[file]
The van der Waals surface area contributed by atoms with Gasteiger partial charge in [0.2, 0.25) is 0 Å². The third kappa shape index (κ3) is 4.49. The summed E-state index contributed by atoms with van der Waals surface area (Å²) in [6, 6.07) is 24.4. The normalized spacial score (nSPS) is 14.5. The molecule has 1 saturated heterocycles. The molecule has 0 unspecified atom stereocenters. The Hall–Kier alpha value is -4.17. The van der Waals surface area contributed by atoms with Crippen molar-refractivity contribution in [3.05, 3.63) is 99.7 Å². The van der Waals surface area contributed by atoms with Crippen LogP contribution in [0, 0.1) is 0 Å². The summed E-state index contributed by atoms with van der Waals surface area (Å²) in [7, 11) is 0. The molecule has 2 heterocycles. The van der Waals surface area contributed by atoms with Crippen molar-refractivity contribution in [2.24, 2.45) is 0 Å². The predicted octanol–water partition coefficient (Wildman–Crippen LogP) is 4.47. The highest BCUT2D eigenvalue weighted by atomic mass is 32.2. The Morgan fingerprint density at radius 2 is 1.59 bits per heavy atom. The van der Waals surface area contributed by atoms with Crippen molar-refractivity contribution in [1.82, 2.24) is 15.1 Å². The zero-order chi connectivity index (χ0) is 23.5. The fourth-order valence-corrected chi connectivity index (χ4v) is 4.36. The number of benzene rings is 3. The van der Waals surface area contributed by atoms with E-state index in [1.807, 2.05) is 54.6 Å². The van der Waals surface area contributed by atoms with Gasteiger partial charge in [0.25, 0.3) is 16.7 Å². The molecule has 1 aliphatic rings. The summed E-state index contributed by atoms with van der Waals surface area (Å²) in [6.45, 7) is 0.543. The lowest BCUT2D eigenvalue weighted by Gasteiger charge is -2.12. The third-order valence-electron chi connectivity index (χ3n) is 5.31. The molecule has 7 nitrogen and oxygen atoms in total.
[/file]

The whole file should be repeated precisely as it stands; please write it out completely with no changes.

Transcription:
The van der Waals surface area contributed by atoms with Gasteiger partial charge in [0.2, 0.25) is 0 Å². The third kappa shape index (κ3) is 4.49. The summed E-state index contributed by atoms with van der Waals surface area (Å²) in [6, 6.07) is 24.4. The normalized spacial score (nSPS) is 14.5. The molecule has 1 saturated heterocycles. The molecule has 0 unspecified atom stereocenters. The Hall–Kier alpha value is -4.17. The van der Waals surface area contributed by atoms with Crippen molar-refractivity contribution in [3.05, 3.63) is 99.7 Å². The van der Waals surface area contributed by atoms with Crippen LogP contribution in [0, 0.1) is 0 Å². The summed E-state index contributed by atoms with van der Waals surface area (Å²) in [7, 11) is 0. The molecule has 2 heterocycles. The van der Waals surface area contributed by atoms with Crippen molar-refractivity contribution in [2.24, 2.45) is 0 Å². The predicted octanol–water partition coefficient (Wildman–Crippen LogP) is 4.47. The highest BCUT2D eigenvalue weighted by atomic mass is 32.2. The Morgan fingerprint density at radius 2 is 1.59 bits per heavy atom. The van der Waals surface area contributed by atoms with Crippen molar-refractivity contribution in [1.82, 2.24) is 15.1 Å². The zero-order chi connectivity index (χ0) is 23.5. The fourth-order valence-corrected chi connectivity index (χ4v) is 4.36. The number of benzene rings is 3. The van der Waals surface area contributed by atoms with E-state index in [1.807, 2.05) is 54.6 Å². The van der Waals surface area contributed by atoms with Gasteiger partial charge in [0.25, 0.3) is 16.7 Å². The molecule has 1 aliphatic rings. The summed E-state index contributed by atoms with van der Waals surface area (Å²) in [6.45, 7) is 0.543. The lowest BCUT2D eigenvalue weighted by Gasteiger charge is -2.12. The third-order valence-electron chi connectivity index (χ3n) is 5.31. The molecule has 7 nitrogen and oxygen atoms in total.